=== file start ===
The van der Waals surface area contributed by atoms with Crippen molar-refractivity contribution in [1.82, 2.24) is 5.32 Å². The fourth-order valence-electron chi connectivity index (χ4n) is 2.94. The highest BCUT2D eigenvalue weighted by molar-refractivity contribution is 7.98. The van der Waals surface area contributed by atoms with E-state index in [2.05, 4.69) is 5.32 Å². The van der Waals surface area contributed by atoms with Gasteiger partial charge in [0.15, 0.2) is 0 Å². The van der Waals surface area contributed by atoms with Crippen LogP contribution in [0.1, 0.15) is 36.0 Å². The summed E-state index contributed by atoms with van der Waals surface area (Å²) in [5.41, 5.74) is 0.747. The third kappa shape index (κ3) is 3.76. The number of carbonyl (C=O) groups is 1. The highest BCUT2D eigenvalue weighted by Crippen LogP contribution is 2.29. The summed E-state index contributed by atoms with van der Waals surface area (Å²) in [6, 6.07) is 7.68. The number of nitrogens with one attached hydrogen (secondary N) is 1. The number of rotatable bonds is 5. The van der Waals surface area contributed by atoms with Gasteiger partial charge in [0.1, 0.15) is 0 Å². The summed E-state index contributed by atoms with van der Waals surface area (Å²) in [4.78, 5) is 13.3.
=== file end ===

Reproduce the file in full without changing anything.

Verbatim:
The van der Waals surface area contributed by atoms with Crippen molar-refractivity contribution in [1.82, 2.24) is 5.32 Å². The fourth-order valence-electron chi connectivity index (χ4n) is 2.94. The highest BCUT2D eigenvalue weighted by molar-refractivity contribution is 7.98. The van der Waals surface area contributed by atoms with E-state index in [2.05, 4.69) is 5.32 Å². The van der Waals surface area contributed by atoms with Gasteiger partial charge in [0.15, 0.2) is 0 Å². The van der Waals surface area contributed by atoms with Crippen LogP contribution in [0.1, 0.15) is 36.0 Å². The summed E-state index contributed by atoms with van der Waals surface area (Å²) in [5.41, 5.74) is 0.747. The third kappa shape index (κ3) is 3.76. The number of carbonyl (C=O) groups is 1. The highest BCUT2D eigenvalue weighted by Crippen LogP contribution is 2.29. The summed E-state index contributed by atoms with van der Waals surface area (Å²) in [6, 6.07) is 7.68. The number of nitrogens with one attached hydrogen (secondary N) is 1. The number of rotatable bonds is 5. The van der Waals surface area contributed by atoms with Gasteiger partial charge in [0.1, 0.15) is 0 Å². The summed E-state index contributed by atoms with van der Waals surface area (Å²) in [4.78, 5) is 13.3.